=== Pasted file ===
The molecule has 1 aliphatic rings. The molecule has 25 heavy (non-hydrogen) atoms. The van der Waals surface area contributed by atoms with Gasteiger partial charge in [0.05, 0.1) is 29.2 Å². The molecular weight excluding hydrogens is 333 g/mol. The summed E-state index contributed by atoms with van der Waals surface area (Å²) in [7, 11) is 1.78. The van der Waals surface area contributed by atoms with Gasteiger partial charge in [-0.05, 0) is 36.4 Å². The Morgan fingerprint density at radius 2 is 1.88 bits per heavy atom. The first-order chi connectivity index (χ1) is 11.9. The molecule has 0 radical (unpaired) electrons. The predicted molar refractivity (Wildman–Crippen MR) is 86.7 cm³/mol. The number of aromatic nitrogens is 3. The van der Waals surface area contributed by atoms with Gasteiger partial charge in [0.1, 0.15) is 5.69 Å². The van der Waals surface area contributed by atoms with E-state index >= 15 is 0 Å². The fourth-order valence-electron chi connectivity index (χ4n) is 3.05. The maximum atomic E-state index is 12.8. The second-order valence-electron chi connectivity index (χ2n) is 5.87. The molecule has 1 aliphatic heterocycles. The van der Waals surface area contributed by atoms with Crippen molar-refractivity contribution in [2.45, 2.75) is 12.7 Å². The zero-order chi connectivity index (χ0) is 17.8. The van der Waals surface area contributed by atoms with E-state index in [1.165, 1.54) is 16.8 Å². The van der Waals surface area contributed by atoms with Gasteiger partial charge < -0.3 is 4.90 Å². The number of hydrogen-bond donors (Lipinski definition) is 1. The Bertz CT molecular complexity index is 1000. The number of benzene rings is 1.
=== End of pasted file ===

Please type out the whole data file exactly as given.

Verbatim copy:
The molecule has 1 aliphatic rings. The molecule has 25 heavy (non-hydrogen) atoms. The van der Waals surface area contributed by atoms with Gasteiger partial charge in [0.05, 0.1) is 29.2 Å². The molecular weight excluding hydrogens is 333 g/mol. The summed E-state index contributed by atoms with van der Waals surface area (Å²) in [7, 11) is 1.78. The van der Waals surface area contributed by atoms with Gasteiger partial charge in [-0.05, 0) is 36.4 Å². The Morgan fingerprint density at radius 2 is 1.88 bits per heavy atom. The first-order chi connectivity index (χ1) is 11.9. The molecule has 0 radical (unpaired) electrons. The predicted molar refractivity (Wildman–Crippen MR) is 86.7 cm³/mol. The number of aromatic nitrogens is 3. The van der Waals surface area contributed by atoms with Gasteiger partial charge in [0.1, 0.15) is 5.69 Å². The van der Waals surface area contributed by atoms with E-state index >= 15 is 0 Å². The fourth-order valence-electron chi connectivity index (χ4n) is 3.05. The maximum atomic E-state index is 12.8. The second-order valence-electron chi connectivity index (χ2n) is 5.87. The molecule has 1 aliphatic heterocycles. The van der Waals surface area contributed by atoms with Crippen molar-refractivity contribution in [2.45, 2.75) is 12.7 Å². The zero-order chi connectivity index (χ0) is 17.8. The van der Waals surface area contributed by atoms with E-state index in [1.165, 1.54) is 16.8 Å². The van der Waals surface area contributed by atoms with Gasteiger partial charge < -0.3 is 4.90 Å². The number of hydrogen-bond donors (Lipinski definition) is 1. The Bertz CT molecular complexity index is 1000. The number of benzene rings is 1.